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Environ Health. 2011 Dec 2;10:102. doi: 10.1186/1476-069X-10-102.

Affinity for risky behaviors following prenatal and early childhood exposure to tetrachloroethylene (PCE)-contaminated drinking water: a retrospective cohort study.

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  • 1Department of Epidemiology, Boston University School of Public Health, 715 Albany Street, Boston, MA 02118, USA.



Many studies of adults with acute and chronic solvent exposure have shown adverse effects on cognition, behavior and mood. No prior study has investigated the long-term impact of prenatal and early childhood exposure to the solvent tetrachloroethylene (PCE) on the affinity for risky behaviors, defined as smoking, drinking or drug use as a teen or adult.


This retrospective cohort study examined whether early life exposure to PCE-contaminated drinking water influenced the occurrence of cigarette smoking, alcohol consumption, and drug use among adults from Cape Cod, Massachusetts.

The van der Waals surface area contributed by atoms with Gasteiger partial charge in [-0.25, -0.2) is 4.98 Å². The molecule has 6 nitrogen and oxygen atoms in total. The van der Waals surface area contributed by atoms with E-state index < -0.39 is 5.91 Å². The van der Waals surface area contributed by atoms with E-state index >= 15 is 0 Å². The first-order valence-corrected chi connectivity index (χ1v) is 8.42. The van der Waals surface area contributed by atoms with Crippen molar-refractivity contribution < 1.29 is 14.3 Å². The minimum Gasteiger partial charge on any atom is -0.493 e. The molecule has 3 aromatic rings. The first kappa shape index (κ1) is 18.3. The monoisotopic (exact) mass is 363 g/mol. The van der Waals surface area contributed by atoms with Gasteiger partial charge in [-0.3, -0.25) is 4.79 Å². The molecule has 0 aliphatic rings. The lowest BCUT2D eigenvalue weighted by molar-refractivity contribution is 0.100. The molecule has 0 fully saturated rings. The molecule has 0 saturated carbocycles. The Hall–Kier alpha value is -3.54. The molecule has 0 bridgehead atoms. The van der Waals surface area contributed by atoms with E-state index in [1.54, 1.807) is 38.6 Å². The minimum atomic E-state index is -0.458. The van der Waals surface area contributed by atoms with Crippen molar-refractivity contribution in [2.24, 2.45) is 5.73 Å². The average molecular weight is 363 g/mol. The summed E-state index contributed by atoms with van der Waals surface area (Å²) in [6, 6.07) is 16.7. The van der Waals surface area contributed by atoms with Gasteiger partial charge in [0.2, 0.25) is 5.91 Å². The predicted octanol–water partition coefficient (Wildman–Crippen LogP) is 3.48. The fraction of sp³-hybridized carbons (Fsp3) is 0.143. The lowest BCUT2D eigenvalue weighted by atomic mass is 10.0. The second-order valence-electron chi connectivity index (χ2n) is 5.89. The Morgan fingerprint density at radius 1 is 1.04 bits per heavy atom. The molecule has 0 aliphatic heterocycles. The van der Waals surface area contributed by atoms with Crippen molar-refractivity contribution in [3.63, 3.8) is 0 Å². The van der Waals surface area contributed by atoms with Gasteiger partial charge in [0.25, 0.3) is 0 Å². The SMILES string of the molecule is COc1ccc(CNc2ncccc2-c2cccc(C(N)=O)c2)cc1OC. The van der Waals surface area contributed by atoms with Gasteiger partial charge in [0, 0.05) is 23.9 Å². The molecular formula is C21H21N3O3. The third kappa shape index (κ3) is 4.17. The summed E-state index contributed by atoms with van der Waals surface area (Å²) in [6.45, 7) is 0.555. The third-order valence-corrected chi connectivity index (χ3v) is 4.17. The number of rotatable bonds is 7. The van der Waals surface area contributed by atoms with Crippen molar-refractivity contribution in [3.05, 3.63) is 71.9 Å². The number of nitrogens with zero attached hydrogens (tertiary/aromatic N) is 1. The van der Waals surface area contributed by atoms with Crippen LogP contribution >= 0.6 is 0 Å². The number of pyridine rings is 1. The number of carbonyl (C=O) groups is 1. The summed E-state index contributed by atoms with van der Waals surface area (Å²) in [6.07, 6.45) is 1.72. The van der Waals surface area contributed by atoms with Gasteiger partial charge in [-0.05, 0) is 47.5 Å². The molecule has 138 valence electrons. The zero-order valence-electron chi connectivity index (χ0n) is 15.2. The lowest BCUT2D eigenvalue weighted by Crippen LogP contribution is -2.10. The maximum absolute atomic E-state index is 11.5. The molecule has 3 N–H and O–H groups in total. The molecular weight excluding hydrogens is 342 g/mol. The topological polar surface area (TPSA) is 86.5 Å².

Eight hundred and thirty-one subjects with prenatal and early childhood PCE exposure and 547 unexposed subjects were studied. Participants completed questionnaires to gather information on risky behaviors as a teenager and young adult, demographic characteristics, other sources of solvent exposure, and residences from birth through 1990. PCE exposure was estimated using the U.S. EPA's water distribution system modeling software (EPANET) that was modified to incorporate a leaching and transport model to estimate PCE exposures from pipe linings.


Individuals who were highly exposed to PCE-contaminated drinking water during gestation and early childhood experienced 50-60% increases in the risk of using two or more major illicit drugs as a teenager or as an adult (Relative Risk (RR) for teen use = 1.6, 95% CI: 1.2-2.2; and RR for adult use = 1.5, 95% CI: 1.2-1.9). Specific drugs for which increased risks were observed included crack/cocaine, psychedelics/hallucinogens, club/designer drugs, Ritalin without a prescription, and heroin (RRs:1.4-2.1). Thirty to 60% increases in the risk of certain smoking and drinking behaviors were also seen among highly exposed subjects.


The results of this study suggest that risky behaviors, particularly drug use, are more frequent among adults with high PCE exposure levels during gestation and early childhood. These findings should be confirmed in follow-up investigations of other exposed populations.

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